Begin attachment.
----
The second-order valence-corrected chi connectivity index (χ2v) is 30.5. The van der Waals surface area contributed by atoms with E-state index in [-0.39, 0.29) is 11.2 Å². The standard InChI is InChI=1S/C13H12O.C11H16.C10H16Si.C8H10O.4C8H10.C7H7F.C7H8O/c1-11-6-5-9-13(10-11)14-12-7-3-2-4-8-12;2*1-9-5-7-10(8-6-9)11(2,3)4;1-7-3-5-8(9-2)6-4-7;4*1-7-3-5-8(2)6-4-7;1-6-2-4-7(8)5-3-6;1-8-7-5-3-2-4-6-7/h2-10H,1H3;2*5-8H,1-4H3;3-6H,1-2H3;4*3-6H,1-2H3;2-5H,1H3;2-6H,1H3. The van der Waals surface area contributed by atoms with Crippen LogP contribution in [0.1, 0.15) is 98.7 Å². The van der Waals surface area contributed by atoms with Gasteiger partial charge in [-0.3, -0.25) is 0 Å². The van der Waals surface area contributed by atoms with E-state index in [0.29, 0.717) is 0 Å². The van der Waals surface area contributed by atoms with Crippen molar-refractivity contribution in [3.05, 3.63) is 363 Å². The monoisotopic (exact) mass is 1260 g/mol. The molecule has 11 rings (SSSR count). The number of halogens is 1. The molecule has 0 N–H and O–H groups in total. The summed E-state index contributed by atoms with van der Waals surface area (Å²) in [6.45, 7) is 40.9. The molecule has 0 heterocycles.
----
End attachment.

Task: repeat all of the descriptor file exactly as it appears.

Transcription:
The second-order valence-corrected chi connectivity index (χ2v) is 30.5. The van der Waals surface area contributed by atoms with E-state index in [-0.39, 0.29) is 11.2 Å². The standard InChI is InChI=1S/C13H12O.C11H16.C10H16Si.C8H10O.4C8H10.C7H7F.C7H8O/c1-11-6-5-9-13(10-11)14-12-7-3-2-4-8-12;2*1-9-5-7-10(8-6-9)11(2,3)4;1-7-3-5-8(9-2)6-4-7;4*1-7-3-5-8(2)6-4-7;1-6-2-4-7(8)5-3-6;1-8-7-5-3-2-4-6-7/h2-10H,1H3;2*5-8H,1-4H3;3-6H,1-2H3;4*3-6H,1-2H3;2-5H,1H3;2-6H,1H3. The van der Waals surface area contributed by atoms with Crippen LogP contribution in [0.1, 0.15) is 98.7 Å². The van der Waals surface area contributed by atoms with Gasteiger partial charge in [-0.3, -0.25) is 0 Å². The van der Waals surface area contributed by atoms with E-state index in [0.29, 0.717) is 0 Å². The van der Waals surface area contributed by atoms with Crippen molar-refractivity contribution in [3.05, 3.63) is 363 Å². The monoisotopic (exact) mass is 1260 g/mol. The molecule has 11 rings (SSSR count). The number of halogens is 1. The molecule has 0 N–H and O–H groups in total. The summed E-state index contributed by atoms with van der Waals surface area (Å²) in [6.45, 7) is 40.9. The molecule has 0 heterocycles.